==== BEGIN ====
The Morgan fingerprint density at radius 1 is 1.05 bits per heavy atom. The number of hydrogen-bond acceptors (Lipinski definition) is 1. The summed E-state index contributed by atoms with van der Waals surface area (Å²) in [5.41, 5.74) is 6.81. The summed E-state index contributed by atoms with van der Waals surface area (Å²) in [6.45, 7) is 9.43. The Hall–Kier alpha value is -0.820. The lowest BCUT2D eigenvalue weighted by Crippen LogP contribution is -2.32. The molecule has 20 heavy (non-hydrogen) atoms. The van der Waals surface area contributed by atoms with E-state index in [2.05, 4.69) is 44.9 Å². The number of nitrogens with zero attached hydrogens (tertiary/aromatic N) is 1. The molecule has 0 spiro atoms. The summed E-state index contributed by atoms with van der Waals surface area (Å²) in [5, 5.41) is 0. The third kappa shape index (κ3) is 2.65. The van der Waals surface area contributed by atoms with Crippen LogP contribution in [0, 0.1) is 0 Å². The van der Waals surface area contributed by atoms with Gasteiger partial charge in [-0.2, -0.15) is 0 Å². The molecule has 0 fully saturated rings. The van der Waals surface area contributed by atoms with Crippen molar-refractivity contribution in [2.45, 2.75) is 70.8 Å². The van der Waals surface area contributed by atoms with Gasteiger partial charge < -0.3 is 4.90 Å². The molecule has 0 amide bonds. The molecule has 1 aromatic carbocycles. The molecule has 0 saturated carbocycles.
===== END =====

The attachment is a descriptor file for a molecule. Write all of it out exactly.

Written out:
The Morgan fingerprint density at radius 1 is 1.05 bits per heavy atom. The number of hydrogen-bond acceptors (Lipinski definition) is 1. The summed E-state index contributed by atoms with van der Waals surface area (Å²) in [5.41, 5.74) is 6.81. The summed E-state index contributed by atoms with van der Waals surface area (Å²) in [6.45, 7) is 9.43. The Hall–Kier alpha value is -0.820. The lowest BCUT2D eigenvalue weighted by Crippen LogP contribution is -2.32. The molecule has 20 heavy (non-hydrogen) atoms. The van der Waals surface area contributed by atoms with E-state index in [2.05, 4.69) is 44.9 Å². The number of nitrogens with zero attached hydrogens (tertiary/aromatic N) is 1. The molecule has 0 spiro atoms. The summed E-state index contributed by atoms with van der Waals surface area (Å²) in [5, 5.41) is 0. The third kappa shape index (κ3) is 2.65. The van der Waals surface area contributed by atoms with Crippen LogP contribution in [0, 0.1) is 0 Å². The van der Waals surface area contributed by atoms with Gasteiger partial charge in [-0.2, -0.15) is 0 Å². The molecule has 0 fully saturated rings. The van der Waals surface area contributed by atoms with Crippen molar-refractivity contribution in [2.45, 2.75) is 70.8 Å². The van der Waals surface area contributed by atoms with Gasteiger partial charge < -0.3 is 4.90 Å². The molecule has 0 amide bonds. The molecule has 1 aromatic carbocycles. The molecule has 0 saturated carbocycles.